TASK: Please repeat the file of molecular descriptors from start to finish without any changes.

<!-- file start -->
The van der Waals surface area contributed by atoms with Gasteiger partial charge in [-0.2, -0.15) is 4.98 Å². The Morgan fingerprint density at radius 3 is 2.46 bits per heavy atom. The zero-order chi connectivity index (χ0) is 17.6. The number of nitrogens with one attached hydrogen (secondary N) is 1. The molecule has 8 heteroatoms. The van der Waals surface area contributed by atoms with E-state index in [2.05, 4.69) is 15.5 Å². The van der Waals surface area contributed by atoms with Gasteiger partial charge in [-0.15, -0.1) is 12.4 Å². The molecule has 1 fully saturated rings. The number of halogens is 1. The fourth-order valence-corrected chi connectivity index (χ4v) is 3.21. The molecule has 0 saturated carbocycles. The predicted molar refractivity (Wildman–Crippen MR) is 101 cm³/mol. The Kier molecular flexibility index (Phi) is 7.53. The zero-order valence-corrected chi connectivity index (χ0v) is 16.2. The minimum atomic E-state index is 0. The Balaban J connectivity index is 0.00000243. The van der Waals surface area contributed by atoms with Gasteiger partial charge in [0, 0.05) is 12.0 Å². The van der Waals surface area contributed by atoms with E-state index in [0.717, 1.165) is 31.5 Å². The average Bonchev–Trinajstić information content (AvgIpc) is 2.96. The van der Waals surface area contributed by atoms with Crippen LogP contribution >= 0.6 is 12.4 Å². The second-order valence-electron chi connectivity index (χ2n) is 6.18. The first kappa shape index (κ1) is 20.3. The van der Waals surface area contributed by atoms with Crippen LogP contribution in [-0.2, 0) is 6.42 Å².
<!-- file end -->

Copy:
The van der Waals surface area contributed by atoms with Gasteiger partial charge in [-0.2, -0.15) is 4.98 Å². The Morgan fingerprint density at radius 3 is 2.46 bits per heavy atom. The zero-order chi connectivity index (χ0) is 17.6. The number of nitrogens with one attached hydrogen (secondary N) is 1. The molecule has 8 heteroatoms. The van der Waals surface area contributed by atoms with E-state index in [2.05, 4.69) is 15.5 Å². The van der Waals surface area contributed by atoms with Gasteiger partial charge in [-0.15, -0.1) is 12.4 Å². The molecule has 1 fully saturated rings. The number of halogens is 1. The fourth-order valence-corrected chi connectivity index (χ4v) is 3.21. The molecule has 0 saturated carbocycles. The predicted molar refractivity (Wildman–Crippen MR) is 101 cm³/mol. The Kier molecular flexibility index (Phi) is 7.53. The zero-order valence-corrected chi connectivity index (χ0v) is 16.2. The minimum atomic E-state index is 0. The Balaban J connectivity index is 0.00000243. The van der Waals surface area contributed by atoms with Gasteiger partial charge in [0, 0.05) is 12.0 Å². The van der Waals surface area contributed by atoms with E-state index in [0.717, 1.165) is 31.5 Å². The average Bonchev–Trinajstić information content (AvgIpc) is 2.96. The van der Waals surface area contributed by atoms with Crippen LogP contribution >= 0.6 is 12.4 Å². The second-order valence-electron chi connectivity index (χ2n) is 6.18. The first kappa shape index (κ1) is 20.3. The van der Waals surface area contributed by atoms with Crippen LogP contribution in [-0.2, 0) is 6.42 Å².